When asked what the key benefits these companies found from their high-performance culture the aggregate results across all companies were happy customers and engaged staff. See image below. We played a short version of the game of 35 to arrive at this result.
With regard to the second goal of the workshop – the workshop participants were very interested and several indicated that they found learning about these cultures as valuable for understanding how to progress with Agile at an organizational level.
Zappos Characteristics and Benefits
I have photos of the results of some of the groups, but the lighting was terrible so it’s really hard to read. Below are the results for one group that was working on Zappos.
- Focused on long-term vision
- Customer oriented
- Fun and a little weirdness
- Team communication
- Personal and professional growth
- Delighted and repeat customers
- Employee retention
- Long-term growth
- Positive financial outlook
- Better ROI
I would like to thank all the participants for working together to understand each organization’s structure and to identify the key benefits. Based on the ratings and comments, it looks like people had fun.
I am very grateful for Thiagi for showing me how to create a great workshop out just some handouts so that I can get out of the way and let people learn directly.
Christine Day, the CEO of Lululemon, gave a compelling account at the Toronto Board of Trade of how Lululemon uses culture as a core competitive advantage. It is woven into the fabric of every interaction and decision, not a bunch of meaningless posters on the wall. Sadly, there is no book yet. But when there is, I believe it will have greater impact than Tony Hsieh’s Delivering Happiness – a landmark book on organizational culture.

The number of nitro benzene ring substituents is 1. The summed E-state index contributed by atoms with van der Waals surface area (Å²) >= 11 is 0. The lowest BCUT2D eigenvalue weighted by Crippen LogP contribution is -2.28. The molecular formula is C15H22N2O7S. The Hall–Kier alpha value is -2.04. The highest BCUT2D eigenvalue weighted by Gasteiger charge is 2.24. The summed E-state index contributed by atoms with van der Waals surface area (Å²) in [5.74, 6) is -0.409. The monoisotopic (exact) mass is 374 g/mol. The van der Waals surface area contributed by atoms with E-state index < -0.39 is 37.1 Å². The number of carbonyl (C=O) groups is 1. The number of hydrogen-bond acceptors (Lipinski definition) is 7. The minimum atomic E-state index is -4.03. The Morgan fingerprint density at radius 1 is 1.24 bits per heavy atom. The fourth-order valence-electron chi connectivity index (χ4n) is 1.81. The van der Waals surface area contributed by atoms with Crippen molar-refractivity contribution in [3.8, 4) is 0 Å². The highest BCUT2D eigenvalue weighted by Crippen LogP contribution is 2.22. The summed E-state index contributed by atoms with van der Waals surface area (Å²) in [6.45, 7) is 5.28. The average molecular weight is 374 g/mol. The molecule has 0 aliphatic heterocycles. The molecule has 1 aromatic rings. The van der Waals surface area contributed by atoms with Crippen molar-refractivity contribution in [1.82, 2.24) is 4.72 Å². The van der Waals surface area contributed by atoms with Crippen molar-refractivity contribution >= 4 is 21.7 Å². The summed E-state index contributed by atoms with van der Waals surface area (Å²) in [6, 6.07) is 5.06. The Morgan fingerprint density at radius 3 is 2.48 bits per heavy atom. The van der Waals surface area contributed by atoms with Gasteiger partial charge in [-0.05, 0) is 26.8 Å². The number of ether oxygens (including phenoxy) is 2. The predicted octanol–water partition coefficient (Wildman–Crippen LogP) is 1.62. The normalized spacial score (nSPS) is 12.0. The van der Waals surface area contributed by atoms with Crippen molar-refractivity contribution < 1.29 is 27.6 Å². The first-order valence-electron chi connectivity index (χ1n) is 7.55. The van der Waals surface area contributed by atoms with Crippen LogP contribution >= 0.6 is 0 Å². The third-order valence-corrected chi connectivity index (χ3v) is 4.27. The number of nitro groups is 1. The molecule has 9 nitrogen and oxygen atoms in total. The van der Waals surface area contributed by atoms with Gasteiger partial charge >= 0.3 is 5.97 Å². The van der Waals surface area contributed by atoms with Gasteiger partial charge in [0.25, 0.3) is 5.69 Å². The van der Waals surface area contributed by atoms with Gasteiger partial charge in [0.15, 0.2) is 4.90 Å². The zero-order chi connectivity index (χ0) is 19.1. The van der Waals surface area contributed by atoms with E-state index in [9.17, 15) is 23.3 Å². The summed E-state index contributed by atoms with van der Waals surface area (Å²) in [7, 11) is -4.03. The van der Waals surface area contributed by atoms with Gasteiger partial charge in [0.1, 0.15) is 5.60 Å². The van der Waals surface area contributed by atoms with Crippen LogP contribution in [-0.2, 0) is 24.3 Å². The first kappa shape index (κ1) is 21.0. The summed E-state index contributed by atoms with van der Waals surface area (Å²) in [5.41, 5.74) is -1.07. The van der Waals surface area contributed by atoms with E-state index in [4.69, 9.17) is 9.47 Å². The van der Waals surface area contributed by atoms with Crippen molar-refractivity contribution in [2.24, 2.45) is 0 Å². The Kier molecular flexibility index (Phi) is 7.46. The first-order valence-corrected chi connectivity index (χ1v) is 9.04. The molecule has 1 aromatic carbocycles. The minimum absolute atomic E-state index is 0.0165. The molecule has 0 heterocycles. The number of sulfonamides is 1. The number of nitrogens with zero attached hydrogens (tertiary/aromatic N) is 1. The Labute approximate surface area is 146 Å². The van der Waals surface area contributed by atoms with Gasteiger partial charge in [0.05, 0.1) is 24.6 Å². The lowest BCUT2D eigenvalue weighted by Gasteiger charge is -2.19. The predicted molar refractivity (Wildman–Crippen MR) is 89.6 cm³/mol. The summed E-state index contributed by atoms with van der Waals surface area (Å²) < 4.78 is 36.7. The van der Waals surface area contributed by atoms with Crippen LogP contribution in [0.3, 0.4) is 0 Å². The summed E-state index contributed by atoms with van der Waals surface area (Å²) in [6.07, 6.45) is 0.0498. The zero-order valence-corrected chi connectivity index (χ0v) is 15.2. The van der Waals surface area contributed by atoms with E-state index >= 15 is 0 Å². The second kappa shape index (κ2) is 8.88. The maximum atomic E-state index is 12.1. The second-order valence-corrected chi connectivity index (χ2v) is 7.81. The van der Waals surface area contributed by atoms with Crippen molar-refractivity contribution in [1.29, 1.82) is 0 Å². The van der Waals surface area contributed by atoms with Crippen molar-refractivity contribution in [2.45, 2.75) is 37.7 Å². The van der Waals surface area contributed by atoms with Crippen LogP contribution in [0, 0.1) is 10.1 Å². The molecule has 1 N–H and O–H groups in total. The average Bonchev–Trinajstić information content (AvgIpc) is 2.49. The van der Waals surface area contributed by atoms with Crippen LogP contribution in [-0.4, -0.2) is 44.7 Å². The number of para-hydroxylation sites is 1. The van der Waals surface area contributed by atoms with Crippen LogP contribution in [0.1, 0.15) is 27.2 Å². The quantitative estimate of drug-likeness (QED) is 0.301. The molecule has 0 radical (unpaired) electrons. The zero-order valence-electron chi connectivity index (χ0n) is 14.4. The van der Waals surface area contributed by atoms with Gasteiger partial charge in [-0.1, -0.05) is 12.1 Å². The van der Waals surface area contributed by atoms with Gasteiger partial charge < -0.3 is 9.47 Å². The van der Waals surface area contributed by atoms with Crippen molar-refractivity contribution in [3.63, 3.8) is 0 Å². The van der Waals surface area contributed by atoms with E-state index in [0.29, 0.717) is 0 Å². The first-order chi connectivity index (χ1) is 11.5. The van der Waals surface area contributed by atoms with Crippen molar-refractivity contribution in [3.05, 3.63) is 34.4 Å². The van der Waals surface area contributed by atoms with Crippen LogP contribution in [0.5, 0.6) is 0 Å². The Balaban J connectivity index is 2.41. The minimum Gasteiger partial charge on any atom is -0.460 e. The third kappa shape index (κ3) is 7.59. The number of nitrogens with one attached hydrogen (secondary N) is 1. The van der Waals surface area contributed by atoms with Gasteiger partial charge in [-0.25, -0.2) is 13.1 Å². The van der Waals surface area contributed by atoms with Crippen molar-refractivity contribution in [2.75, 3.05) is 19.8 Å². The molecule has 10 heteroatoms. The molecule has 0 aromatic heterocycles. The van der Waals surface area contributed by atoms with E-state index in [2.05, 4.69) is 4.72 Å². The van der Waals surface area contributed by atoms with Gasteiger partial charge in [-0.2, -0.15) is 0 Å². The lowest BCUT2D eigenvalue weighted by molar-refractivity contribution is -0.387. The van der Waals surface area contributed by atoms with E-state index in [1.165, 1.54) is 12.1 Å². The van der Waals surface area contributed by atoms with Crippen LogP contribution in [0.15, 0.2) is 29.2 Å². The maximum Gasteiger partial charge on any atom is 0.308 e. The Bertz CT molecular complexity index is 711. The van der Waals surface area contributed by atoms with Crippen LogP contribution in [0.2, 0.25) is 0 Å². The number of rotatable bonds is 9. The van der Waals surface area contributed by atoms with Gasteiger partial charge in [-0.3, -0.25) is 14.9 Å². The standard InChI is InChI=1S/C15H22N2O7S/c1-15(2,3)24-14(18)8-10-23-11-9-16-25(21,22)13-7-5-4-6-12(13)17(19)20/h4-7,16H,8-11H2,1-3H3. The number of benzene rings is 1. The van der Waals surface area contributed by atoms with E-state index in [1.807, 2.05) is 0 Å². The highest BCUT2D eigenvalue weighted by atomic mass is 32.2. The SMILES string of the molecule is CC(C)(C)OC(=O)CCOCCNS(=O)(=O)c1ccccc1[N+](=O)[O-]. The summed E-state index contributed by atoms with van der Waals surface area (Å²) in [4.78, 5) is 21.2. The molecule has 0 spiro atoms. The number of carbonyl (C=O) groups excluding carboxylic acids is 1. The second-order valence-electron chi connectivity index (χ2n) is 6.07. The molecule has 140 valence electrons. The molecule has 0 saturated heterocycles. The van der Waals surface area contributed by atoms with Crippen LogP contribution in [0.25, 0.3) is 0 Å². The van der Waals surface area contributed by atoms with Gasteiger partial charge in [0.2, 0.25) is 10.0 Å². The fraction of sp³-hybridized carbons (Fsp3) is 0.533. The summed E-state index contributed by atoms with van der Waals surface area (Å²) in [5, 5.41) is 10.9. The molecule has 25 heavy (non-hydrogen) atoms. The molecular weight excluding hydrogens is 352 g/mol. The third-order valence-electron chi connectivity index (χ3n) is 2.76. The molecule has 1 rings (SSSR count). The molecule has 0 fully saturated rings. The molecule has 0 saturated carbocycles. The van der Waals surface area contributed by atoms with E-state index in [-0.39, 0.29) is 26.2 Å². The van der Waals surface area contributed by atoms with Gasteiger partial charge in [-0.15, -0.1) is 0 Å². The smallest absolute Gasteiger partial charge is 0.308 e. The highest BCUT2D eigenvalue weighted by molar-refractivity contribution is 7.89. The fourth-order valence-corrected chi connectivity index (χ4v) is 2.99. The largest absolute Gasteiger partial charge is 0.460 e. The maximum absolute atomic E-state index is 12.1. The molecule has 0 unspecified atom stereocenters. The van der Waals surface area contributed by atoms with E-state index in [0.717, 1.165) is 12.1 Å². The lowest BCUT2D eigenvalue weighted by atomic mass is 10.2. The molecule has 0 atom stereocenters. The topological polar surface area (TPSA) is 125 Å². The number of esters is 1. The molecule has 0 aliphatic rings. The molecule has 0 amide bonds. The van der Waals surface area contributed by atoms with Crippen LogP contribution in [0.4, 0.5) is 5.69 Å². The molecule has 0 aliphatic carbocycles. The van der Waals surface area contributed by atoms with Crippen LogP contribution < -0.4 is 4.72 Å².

Below are my notes from the session.
Lululemon shares some characteristics with other break-through organizational cultures:
- Focus on the long term success
- Compelling shared vision – “elevate the world from mediocrity”
- Little or no organizational hierarchy. e.g. Stores drive activity, not head office.
- Focus on people and their development
- Having a compelling Why? See their manifesto
- Coherent and compelling company culture. See some slides to get some more flavour of this.
There are two elements that I notice are unique and striking about Lululemon culture.
Values Value Chain
The first is the focus on the “values value chain”. They seek to create an ecosystem of success: win/win for everyone they deal with from suppliers to staff to local yoga studios. Like Amazon they believe their long term success will not always lie with short-term decisions. And they always make decisions in favour of the long term. A key difference with Lululemon is that it’s not just about the customer, it’s about everyone involved in the value chain.
Creating a Generation of Leaders
The second and more important element is the relentless focus on leadership and personal development of staff. They encourage staff to dream big and to develop both personally and professionally. These are visibly posted in stores and online. The #1 reason for leaving Lululemon is to pursue their personal vision.
After the talk, I sat with some “Educators” – associates who do sales and other activities – and I could see first hand that Lululemon is changing the world by creating a generation of leaders. It is for this second element, almost a side-effect, that I believe that Lululemon will help change the landscape of business to one more habitable by humans.